I have given much consideration to the propositions which have been made by the different Nairs whose opinions have been taken regarding the mode of attacking the Pyche Rajah in Wynaad. It would certainly be desirable to attack him, as" they propose, on four sides at the same time, besides'the attack from Cotiote, viz., from the Tambercherry Pass, from Koorg, from Cancancottah, and from Edatera. But even if it were possible to spare a battalion from the force now in Malabar for the operations in the Tambercherry Pass, which I doubt, it would not, in my opinion, be proper to subdivide the Mysore army, whose force I have above stated, as proposed, to make the three attacks by Koorg, by Cancancottah, and by Edatera.

It must be recollected that each division would be, in fact, a separate army, and it would be necessary to provide it with a separate establishment of stores and provisions. This, if it could be supposed that each division would be in itself sufficiently strong, would take much time, and much of the season would elapse before the attack could be made.

But as there could be no concert or co-operation, and as one division would be liable to be attacked or opposed by the whole force of the Rajah, without the chance of receiving assistance from the others, I am of opinion that a third, or even half, of the army proposed for this service would in that case be exposed to the risk of being cut off. I have recommended to Colonel Stevenson, therefore, not to divide his army until he is better acquainted with the nature of the Wynaad country, with the force of the enemy, and his mode of warfare, than I have been able to make him.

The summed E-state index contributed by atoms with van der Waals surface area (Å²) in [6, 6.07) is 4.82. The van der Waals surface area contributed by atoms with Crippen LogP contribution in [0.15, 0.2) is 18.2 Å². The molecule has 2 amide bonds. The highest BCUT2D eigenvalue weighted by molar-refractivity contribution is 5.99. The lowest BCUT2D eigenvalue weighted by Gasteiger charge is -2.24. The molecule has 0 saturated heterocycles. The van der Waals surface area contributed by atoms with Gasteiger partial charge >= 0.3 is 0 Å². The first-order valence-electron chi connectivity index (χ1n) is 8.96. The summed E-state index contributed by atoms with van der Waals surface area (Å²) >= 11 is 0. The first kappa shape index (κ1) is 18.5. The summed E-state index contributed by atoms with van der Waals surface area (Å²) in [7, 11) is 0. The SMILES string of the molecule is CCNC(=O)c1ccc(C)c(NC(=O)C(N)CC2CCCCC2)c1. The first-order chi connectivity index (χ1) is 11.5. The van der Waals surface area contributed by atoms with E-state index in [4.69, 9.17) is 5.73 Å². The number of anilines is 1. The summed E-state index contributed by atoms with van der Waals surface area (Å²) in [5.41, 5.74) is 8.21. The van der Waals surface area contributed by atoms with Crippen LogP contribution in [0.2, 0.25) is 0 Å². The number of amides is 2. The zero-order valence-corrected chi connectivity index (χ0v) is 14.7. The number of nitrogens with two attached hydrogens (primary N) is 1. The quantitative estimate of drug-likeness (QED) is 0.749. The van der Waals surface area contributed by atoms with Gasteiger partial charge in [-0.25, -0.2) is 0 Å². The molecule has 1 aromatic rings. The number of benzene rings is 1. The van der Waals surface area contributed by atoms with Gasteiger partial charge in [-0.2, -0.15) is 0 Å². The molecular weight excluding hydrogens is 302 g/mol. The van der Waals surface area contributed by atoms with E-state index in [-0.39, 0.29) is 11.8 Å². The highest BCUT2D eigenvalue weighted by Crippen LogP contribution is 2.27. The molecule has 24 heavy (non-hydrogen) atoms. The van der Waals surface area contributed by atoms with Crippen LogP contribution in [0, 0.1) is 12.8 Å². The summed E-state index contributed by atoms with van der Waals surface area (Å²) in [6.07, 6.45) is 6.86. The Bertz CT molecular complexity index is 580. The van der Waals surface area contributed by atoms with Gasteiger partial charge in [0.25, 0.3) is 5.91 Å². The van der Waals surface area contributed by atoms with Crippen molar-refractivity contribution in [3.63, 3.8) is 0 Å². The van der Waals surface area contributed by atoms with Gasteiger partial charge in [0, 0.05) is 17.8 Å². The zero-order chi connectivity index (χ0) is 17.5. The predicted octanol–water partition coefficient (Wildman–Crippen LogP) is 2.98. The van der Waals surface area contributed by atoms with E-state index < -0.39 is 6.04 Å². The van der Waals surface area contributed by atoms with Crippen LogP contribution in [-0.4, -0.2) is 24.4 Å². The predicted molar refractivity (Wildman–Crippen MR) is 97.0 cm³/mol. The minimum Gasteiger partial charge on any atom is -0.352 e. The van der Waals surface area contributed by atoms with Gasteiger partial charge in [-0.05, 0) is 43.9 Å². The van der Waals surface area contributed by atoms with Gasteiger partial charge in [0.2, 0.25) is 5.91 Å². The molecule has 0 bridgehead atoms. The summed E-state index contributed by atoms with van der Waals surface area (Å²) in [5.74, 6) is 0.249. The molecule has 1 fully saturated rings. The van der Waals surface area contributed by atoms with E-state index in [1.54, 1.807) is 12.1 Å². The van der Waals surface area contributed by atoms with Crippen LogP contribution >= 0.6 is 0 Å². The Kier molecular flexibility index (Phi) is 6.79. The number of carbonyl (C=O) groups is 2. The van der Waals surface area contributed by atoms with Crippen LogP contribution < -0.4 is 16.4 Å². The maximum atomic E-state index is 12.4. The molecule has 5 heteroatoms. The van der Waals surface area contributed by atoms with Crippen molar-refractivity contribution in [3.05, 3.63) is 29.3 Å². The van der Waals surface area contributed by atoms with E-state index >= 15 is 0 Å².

Having decided then that the army should not be divided, the next question is, on what line it should advance into the country, as proposed, in one body. I have recommended to Colonel Stevenson to throw a post into Cancancottah, and proceed from thence to Edatera. I have preferred this line to the former, and to that by Koorg, although that by Cancancottah leads more directly to the seat of the Rajah's government and to his principal colgum, because I perceive by all accounts that the possession of this colgum would not give us any great advantages, nor would not deprive the Rajah of any of his means or resources for carrying on the war.